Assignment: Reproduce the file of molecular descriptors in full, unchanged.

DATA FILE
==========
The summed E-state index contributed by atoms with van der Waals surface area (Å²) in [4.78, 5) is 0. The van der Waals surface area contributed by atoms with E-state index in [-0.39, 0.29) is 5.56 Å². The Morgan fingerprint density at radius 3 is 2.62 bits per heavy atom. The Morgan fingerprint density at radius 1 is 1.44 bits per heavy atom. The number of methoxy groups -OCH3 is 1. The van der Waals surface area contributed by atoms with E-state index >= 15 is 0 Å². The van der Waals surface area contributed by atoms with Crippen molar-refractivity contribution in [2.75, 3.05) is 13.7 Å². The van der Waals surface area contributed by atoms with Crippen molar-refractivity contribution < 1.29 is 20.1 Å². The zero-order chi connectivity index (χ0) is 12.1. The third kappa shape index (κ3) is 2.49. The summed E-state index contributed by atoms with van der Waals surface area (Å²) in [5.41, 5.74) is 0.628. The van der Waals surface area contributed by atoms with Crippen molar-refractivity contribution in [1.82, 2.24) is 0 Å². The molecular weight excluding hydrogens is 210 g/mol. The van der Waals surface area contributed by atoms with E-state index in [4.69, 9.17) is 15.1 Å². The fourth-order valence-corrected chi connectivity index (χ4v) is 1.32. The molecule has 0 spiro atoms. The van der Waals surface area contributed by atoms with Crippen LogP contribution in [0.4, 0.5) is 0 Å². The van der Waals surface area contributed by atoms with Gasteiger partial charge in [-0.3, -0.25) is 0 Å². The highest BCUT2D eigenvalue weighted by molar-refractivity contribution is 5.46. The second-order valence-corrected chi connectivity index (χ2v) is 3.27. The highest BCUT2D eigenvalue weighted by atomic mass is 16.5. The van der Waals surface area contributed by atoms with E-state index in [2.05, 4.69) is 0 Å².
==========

The summed E-state index contributed by atoms with van der Waals surface area (Å²) in [4.78, 5) is 0. The van der Waals surface area contributed by atoms with E-state index in [-0.39, 0.29) is 5.56 Å². The Morgan fingerprint density at radius 3 is 2.62 bits per heavy atom. The Morgan fingerprint density at radius 1 is 1.44 bits per heavy atom. The number of methoxy groups -OCH3 is 1. The van der Waals surface area contributed by atoms with E-state index >= 15 is 0 Å². The van der Waals surface area contributed by atoms with Crippen molar-refractivity contribution in [2.75, 3.05) is 13.7 Å². The van der Waals surface area contributed by atoms with Crippen molar-refractivity contribution < 1.29 is 20.1 Å². The zero-order chi connectivity index (χ0) is 12.1. The third kappa shape index (κ3) is 2.49. The summed E-state index contributed by atoms with van der Waals surface area (Å²) in [5.41, 5.74) is 0.628. The van der Waals surface area contributed by atoms with Crippen molar-refractivity contribution in [1.82, 2.24) is 0 Å². The molecular weight excluding hydrogens is 210 g/mol. The van der Waals surface area contributed by atoms with E-state index in [4.69, 9.17) is 15.1 Å². The fourth-order valence-corrected chi connectivity index (χ4v) is 1.32. The molecule has 0 spiro atoms. The van der Waals surface area contributed by atoms with Crippen LogP contribution in [0.4, 0.5) is 0 Å². The van der Waals surface area contributed by atoms with Gasteiger partial charge in [-0.3, -0.25) is 0 Å². The highest BCUT2D eigenvalue weighted by molar-refractivity contribution is 5.46. The second-order valence-corrected chi connectivity index (χ2v) is 3.27. The highest BCUT2D eigenvalue weighted by atomic mass is 16.5. The van der Waals surface area contributed by atoms with E-state index in [2.05, 4.69) is 0 Å².